Written by: Joe Doyle (@JoeDoyleMiLB) and Diego Solares (@DeegsBaseball)

Our draft ranks have finally come to an end.

As the countdown for the MLB Draft reaches single digits, our content coverage of the prospects whose names may be called on June 10th/11th has significantly sped up. After breaking down all the positional prospects that we believe are worth mentioning, we ranked the top 30 right-handed pitchers from this class. Today, we completely wrap up our draft rankings with our final installment: the southpaws.

This group isn’t as deep as their counterpart right-handers, but that doesn’t mean there isn’t talent littered throughout this list. Asa Lacy headlines this bunch as the top arm in the class, Garrett Crochet’s upside is sky high, and both Reid Detmers and Logan Allen have solid big league futures as back-of-the-rotation arms. It’s certainly an interesting collection of arms that need to be noted.

After several hours of churning through video and information, these are the consensus rankings agreed upon by both of our draft analysts. Without further delay, let’s get into it:

 

1. Asa Lacy, 21 years old, Texas A&M

The top pitcher on most teams boards, there isn’t much to not love about Asa Lacy. If we were basing evaluation off pure track record alone, Lacy’s production at Texas A&M tops virtually anyone in the draft. His strong and sturdy 6-foot-4, 215-pound frame is an ideal frame for him to hold innings deep into a 162-game season. 

You’ll be hard-pressed to find a fastball better than Lacy’s in this class, regularly sitting in the 94-97 mph range and working on a downhill plane, getting some fairly ugly swings from opposing bats. He throws two breaking balls, both hard and with conviction, but each has its own distinct break. His curveball shows a tight 1/7 shape with downer actions, while the slider is arguably the best overall pitch in the entire draft. It’s tight, tunnels well off his fastball, and is already a true big league swing-and-miss pitch. Lacy also features an above-average changeup with natural fade, giving him four above-average to plus offerings. While he’s a damn good pitching prospect, Lacy is just like everyone else and isn’t perfect. His delivery is a bit quirky and he doesn’t have excellent command right now, but notice that he’s still been extremely effective lacking that plus control. A couple of mechanical tweaks, including extending his stride downhill, could help lower the walk numbers and increase his overall production more. Lacy has the makings of a bonafide top-of-the-rotation pitcher.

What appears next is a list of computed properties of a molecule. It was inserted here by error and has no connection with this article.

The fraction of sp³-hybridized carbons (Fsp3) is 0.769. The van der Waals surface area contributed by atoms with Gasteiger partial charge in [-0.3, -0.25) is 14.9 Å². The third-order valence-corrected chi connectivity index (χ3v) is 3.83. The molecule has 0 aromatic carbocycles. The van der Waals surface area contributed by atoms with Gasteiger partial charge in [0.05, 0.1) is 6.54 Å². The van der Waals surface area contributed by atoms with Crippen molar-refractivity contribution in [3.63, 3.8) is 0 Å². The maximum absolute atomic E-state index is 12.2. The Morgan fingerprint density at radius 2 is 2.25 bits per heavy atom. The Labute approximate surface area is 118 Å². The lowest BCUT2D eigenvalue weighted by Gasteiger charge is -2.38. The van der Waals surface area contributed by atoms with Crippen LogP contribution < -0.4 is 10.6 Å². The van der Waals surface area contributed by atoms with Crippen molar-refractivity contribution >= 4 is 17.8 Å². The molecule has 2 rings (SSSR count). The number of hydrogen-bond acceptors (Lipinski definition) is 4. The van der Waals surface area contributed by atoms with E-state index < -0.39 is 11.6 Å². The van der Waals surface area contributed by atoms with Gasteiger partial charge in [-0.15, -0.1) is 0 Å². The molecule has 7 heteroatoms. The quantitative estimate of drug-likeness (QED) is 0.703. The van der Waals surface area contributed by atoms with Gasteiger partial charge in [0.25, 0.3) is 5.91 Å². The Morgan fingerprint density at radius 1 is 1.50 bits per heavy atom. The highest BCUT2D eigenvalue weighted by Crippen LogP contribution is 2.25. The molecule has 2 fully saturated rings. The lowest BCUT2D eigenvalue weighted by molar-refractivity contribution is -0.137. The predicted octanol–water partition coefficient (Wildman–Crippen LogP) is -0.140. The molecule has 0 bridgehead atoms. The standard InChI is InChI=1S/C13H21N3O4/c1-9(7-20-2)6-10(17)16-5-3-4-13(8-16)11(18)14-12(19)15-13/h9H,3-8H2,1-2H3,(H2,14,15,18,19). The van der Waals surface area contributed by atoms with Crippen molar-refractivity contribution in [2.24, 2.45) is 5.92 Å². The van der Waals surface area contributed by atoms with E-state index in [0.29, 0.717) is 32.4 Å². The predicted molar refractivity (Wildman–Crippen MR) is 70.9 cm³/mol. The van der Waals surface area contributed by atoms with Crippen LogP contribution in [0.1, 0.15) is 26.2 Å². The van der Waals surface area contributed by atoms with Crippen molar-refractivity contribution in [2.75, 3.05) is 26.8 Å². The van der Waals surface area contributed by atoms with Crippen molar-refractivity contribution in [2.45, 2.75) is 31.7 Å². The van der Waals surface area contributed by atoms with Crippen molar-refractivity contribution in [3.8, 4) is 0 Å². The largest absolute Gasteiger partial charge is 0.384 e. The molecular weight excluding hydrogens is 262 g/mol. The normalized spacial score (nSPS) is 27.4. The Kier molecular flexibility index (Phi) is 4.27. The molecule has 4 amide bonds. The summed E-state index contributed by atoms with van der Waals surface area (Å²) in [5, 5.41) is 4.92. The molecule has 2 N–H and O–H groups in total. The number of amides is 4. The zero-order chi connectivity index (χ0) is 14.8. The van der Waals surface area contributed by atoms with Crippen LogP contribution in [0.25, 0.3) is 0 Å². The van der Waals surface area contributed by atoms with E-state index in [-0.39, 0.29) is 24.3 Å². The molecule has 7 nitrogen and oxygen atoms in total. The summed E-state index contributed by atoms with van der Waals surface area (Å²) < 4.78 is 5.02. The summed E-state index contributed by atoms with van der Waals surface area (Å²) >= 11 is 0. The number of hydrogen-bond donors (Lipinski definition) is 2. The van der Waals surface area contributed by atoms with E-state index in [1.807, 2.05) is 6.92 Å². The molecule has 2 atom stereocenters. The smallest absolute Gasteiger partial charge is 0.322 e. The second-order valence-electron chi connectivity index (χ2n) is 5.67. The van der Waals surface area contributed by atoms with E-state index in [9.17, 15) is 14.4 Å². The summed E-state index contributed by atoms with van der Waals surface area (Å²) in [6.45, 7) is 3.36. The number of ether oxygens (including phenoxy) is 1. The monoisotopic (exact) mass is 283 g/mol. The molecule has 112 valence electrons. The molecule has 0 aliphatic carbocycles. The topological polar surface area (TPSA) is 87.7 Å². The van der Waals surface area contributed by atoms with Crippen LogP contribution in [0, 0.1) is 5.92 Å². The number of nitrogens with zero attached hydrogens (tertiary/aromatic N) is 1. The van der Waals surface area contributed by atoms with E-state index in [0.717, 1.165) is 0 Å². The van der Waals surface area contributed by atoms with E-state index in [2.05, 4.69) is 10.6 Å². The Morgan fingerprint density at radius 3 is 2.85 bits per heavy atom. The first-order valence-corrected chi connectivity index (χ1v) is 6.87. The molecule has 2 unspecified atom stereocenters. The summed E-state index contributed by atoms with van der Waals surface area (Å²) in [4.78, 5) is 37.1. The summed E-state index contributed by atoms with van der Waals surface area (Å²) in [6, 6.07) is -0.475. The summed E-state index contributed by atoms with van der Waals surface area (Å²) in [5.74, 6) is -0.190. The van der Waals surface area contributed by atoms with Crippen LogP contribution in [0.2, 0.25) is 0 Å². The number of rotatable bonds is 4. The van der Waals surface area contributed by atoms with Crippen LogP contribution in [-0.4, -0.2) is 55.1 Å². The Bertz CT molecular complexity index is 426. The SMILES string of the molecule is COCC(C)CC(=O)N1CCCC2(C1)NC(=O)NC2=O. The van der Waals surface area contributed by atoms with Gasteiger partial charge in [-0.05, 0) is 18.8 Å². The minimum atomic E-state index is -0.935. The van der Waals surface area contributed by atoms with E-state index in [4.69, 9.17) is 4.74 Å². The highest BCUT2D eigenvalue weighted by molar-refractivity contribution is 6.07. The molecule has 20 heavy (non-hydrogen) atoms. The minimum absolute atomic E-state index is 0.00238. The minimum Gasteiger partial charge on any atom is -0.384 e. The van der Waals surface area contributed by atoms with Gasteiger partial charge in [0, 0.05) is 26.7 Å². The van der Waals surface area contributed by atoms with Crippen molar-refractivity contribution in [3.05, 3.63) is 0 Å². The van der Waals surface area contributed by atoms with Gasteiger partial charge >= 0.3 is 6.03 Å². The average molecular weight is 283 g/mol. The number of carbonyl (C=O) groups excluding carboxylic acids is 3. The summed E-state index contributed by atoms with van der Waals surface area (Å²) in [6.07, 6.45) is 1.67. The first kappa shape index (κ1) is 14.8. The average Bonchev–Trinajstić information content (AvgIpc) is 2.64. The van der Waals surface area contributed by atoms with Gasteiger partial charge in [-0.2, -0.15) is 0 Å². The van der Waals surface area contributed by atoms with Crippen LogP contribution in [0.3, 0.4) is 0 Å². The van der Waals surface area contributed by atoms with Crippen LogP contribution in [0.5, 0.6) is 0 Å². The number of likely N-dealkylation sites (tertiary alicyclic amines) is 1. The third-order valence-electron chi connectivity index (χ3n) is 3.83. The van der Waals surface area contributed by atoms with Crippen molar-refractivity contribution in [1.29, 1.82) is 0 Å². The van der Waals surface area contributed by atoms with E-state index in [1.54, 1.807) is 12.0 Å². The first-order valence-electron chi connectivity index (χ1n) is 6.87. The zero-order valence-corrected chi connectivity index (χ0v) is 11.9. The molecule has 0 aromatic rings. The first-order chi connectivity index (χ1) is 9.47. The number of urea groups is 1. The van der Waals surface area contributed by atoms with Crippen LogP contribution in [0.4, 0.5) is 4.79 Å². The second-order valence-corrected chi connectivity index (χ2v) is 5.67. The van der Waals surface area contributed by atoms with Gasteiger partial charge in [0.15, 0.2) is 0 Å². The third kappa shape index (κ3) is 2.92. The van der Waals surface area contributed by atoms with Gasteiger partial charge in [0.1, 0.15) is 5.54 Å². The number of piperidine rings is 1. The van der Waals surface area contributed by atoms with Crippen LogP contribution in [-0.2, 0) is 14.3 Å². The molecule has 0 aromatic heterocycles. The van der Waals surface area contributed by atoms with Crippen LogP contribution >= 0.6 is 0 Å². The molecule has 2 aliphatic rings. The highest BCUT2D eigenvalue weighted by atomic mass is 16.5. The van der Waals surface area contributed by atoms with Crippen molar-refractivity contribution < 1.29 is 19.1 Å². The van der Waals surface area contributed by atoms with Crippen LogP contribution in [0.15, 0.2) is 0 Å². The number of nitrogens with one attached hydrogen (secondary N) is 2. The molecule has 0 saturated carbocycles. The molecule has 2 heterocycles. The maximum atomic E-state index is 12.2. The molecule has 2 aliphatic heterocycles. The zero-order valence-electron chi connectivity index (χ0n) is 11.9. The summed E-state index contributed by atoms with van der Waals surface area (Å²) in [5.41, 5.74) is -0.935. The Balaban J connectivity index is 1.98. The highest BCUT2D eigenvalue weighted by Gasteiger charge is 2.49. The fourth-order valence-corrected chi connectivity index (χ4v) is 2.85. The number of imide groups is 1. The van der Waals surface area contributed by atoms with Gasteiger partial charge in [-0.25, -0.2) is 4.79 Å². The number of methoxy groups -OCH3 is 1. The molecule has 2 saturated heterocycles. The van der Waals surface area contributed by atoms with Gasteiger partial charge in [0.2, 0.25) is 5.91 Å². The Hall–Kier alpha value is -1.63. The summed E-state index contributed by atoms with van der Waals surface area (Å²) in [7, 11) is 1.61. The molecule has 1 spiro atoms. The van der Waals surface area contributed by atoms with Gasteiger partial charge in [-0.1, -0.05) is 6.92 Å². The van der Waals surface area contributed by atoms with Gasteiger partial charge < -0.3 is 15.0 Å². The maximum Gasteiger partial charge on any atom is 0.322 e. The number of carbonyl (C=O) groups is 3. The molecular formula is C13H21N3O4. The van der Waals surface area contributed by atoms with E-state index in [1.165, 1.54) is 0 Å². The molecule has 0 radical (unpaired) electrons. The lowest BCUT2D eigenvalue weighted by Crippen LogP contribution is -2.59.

2. Garrett Crochet, 21 years old, Tennessee

Barely 21 years old, Crochet represents one of the younger college pitchers available in this year’s draft and a damn good one at that. The biggest question mark on Crochet’s profile is whether or not he’s going to be a starting pitcher or end up in the bullpen. The stuff is absolutely electric, and he’s got a proven track record starting. Crochet has run into some arm fatigue in the past, and he’s been known to get a tad erratic from time to time. From this chair, you’re looking at a shutdown reliever at the next level. 

Crochet arguably has one of the best fastballs in the entire draft. Working out of a low, three-quarter slot, the Volunteer touches 100 in bullpen work and comfortably sits 95-98 in-game. There are some herk and jerk to his motion, but it’s deceptive and allows for his pitches to tunnel off each other beautifully. The slider is yet another plus-plus offering. Running through the zone in the high 80s, Crochet’s breaking ball comes out of the exact same deceptive arm slot as the fastball and shows deep lateral action and some vertical tilt. The two-pitch mix, as well as the delivery, are eerily similar to Josh Hader’s profile. There’s also a changeup and a curveball, the former being a little more advanced than the latter. If he were to move into a relief role, Crochet should dump the curveball and focus exclusively on his two plus-plus bread and butter offerings while occasionally working in the potential 55-grade changeup. 

3. Reid Detmers, 21 years old, Louisville

Detmers was the undisputed ace of an extremely talented Louisville rotation this season, one that could potentially include another first-round pick in Bobby Miller. His stuff isn’t nearly as overpowering as some of the true power pitchers on this list, but Detmers uses a combination of deceptiveness and elite command to unlock a new level in his repertoire. Detmers fastball works in the 90-94 mph range with natural lefty arm-side run to it and plays up because of that aforementioned deception. He’s known for a high-spin curveball that sits between 73-76 mph and profiles as a plus pitch long-term. Detmers also throws a changeup, but it doesn’t project more than an average pitch. There’s little risk in taking Detmers because you already know what he’s going to be: a command-oriented big league lefty that’s going to fill up innings towards the back of a rotation.